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Diffuse intrinsic pontine glioma

Mark W Kieran, MD, PhD
Karen J Marcus, MD
Section Editors
Jay S Loeffler, MD
Patrick Y Wen, MD
Amar Gajjar, MD
Deputy Editor
April F Eichler, MD, MPH


Brainstem gliomas are characterized by heterogeneous biologic behavior, ranging from low-grade tumors needing little treatment to those that are rapidly fatal despite aggressive therapy [1,2]. Prognosis and treatment depend upon both the clinical symptoms and their duration, the location of the tumor within the brainstem, and increasingly on the mutational profile.

Approximately 80 percent of pediatric brainstem gliomas arise within the pons, while the remaining 20 percent arise in the medulla, midbrain, or cervicomedullary junction (figure 1) [3-8]. The majority of pontine tumors are diffuse intrinsic brainstem gliomas, which are usually high-grade, locally infiltrative, and have a uniformly poor prognosis [9]. Histologically, these tumors are usually anaplastic astrocytomas (World Health Organization [WHO] grade III) or glioblastoma (WHO grade IV). However, patients with WHO grade II tumors identified by biopsy do not have an improved prognosis. (See "Classification and pathologic diagnosis of gliomas".)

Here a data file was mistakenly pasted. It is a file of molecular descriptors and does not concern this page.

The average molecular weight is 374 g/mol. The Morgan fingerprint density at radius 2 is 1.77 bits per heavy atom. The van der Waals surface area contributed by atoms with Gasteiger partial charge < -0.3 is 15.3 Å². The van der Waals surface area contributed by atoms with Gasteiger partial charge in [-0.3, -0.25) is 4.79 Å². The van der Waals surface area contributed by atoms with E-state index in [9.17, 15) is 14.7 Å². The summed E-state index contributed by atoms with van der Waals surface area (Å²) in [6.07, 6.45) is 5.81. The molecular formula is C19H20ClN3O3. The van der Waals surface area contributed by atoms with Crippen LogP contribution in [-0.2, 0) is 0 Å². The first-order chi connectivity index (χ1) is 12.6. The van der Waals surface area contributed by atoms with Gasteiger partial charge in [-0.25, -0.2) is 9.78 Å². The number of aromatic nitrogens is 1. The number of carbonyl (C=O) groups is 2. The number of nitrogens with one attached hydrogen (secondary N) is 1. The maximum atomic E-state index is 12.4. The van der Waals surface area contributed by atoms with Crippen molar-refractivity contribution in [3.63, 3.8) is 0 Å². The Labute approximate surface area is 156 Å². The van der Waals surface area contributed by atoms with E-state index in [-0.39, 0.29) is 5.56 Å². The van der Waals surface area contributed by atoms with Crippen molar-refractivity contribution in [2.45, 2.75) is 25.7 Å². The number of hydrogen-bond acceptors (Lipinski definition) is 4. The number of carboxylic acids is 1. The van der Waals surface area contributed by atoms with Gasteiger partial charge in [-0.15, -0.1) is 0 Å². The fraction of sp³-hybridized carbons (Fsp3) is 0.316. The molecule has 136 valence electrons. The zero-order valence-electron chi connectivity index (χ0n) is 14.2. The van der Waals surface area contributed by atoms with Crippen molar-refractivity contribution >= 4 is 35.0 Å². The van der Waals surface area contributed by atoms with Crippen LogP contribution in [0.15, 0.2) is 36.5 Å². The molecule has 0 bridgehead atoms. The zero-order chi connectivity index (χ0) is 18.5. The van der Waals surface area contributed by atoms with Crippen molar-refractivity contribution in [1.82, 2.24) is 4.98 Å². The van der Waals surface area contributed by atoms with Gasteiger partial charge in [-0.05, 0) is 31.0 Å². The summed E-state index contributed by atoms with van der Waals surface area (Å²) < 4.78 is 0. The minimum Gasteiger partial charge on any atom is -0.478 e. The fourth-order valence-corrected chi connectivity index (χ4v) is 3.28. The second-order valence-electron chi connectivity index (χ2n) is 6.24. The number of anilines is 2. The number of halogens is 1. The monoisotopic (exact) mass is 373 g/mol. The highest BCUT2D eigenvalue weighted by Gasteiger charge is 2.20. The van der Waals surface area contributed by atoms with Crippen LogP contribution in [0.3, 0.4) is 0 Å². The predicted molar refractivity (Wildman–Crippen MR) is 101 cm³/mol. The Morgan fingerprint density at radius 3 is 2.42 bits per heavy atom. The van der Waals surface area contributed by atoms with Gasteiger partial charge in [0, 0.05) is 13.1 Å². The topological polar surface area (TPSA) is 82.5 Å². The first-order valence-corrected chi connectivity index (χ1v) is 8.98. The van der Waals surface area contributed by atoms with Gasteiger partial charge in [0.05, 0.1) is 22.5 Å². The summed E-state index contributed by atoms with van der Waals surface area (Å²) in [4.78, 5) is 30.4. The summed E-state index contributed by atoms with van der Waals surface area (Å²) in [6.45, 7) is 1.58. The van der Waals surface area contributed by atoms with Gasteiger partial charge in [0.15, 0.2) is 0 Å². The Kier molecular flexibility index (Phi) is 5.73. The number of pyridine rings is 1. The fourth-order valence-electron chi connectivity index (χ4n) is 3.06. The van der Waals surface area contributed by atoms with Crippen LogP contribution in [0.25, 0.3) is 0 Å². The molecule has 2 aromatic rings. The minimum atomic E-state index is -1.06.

In contrast, most nonpontine tumors involving the cervicomedullary junction and tectum, as well as focal, cystic, and dorsal exophytic lesions, are low-grade astrocytomas, mostly grade I pilocytic astrocytomas [6]. These are discrete, well-circumscribed tumors, often without evidence of locally invasive growth or edema [10]. Approximately 10 to 20 percent of nonpontine gliomas will be high grade and are treated similarly to diffuse intrinsic pontine gliomas.

Diffuse intrinsic pontine gliomas will be reviewed here. Gliomas arising from other sites within the brainstem are discussed separately. (See "Focal brainstem glioma".)


Gliomas arising in the brainstem (midbrain, pons, and medulla oblongata) account for 10 to 20 percent of all central nervous system tumors in children. Brainstem gliomas are more common in children than adults [3,4,11,12]. In the United States, for example, there are approximately 300 pediatric cases and 100 adult cases reported each year. In children, the median age at diagnosis is five to nine years of age, and the incidence is approximately equal between males and females.


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Literature review current through: Mar 2017. | This topic last updated: Apr 13, 2017.
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